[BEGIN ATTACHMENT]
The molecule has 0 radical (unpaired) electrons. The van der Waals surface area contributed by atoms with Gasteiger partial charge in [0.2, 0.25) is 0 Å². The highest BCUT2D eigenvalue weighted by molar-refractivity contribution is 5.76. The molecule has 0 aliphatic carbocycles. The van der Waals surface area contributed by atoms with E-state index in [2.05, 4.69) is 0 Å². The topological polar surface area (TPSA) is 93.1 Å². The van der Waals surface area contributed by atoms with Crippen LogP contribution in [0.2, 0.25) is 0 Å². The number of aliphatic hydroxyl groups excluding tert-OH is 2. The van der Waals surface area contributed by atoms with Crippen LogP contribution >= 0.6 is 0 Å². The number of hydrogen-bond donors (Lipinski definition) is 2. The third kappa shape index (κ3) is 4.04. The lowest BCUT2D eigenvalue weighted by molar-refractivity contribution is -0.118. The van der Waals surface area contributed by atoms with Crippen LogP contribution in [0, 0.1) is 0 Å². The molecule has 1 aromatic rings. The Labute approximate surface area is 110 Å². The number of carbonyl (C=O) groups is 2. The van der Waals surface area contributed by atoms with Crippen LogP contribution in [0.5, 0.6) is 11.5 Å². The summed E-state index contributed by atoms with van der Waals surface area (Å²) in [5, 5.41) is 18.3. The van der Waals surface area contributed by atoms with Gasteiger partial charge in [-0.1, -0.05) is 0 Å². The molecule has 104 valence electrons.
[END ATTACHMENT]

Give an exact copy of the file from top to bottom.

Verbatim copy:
The molecule has 0 radical (unpaired) electrons. The van der Waals surface area contributed by atoms with Gasteiger partial charge in [0.2, 0.25) is 0 Å². The highest BCUT2D eigenvalue weighted by molar-refractivity contribution is 5.76. The molecule has 0 aliphatic carbocycles. The van der Waals surface area contributed by atoms with E-state index in [2.05, 4.69) is 0 Å². The topological polar surface area (TPSA) is 93.1 Å². The van der Waals surface area contributed by atoms with Crippen LogP contribution in [0.2, 0.25) is 0 Å². The number of aliphatic hydroxyl groups excluding tert-OH is 2. The van der Waals surface area contributed by atoms with Crippen LogP contribution >= 0.6 is 0 Å². The number of hydrogen-bond donors (Lipinski definition) is 2. The third kappa shape index (κ3) is 4.04. The lowest BCUT2D eigenvalue weighted by molar-refractivity contribution is -0.118. The van der Waals surface area contributed by atoms with Crippen LogP contribution in [0, 0.1) is 0 Å². The molecule has 1 aromatic rings. The Labute approximate surface area is 110 Å². The number of carbonyl (C=O) groups is 2. The van der Waals surface area contributed by atoms with Crippen LogP contribution in [0.5, 0.6) is 11.5 Å². The summed E-state index contributed by atoms with van der Waals surface area (Å²) in [5, 5.41) is 18.3. The van der Waals surface area contributed by atoms with Gasteiger partial charge in [-0.1, -0.05) is 0 Å². The molecule has 104 valence electrons.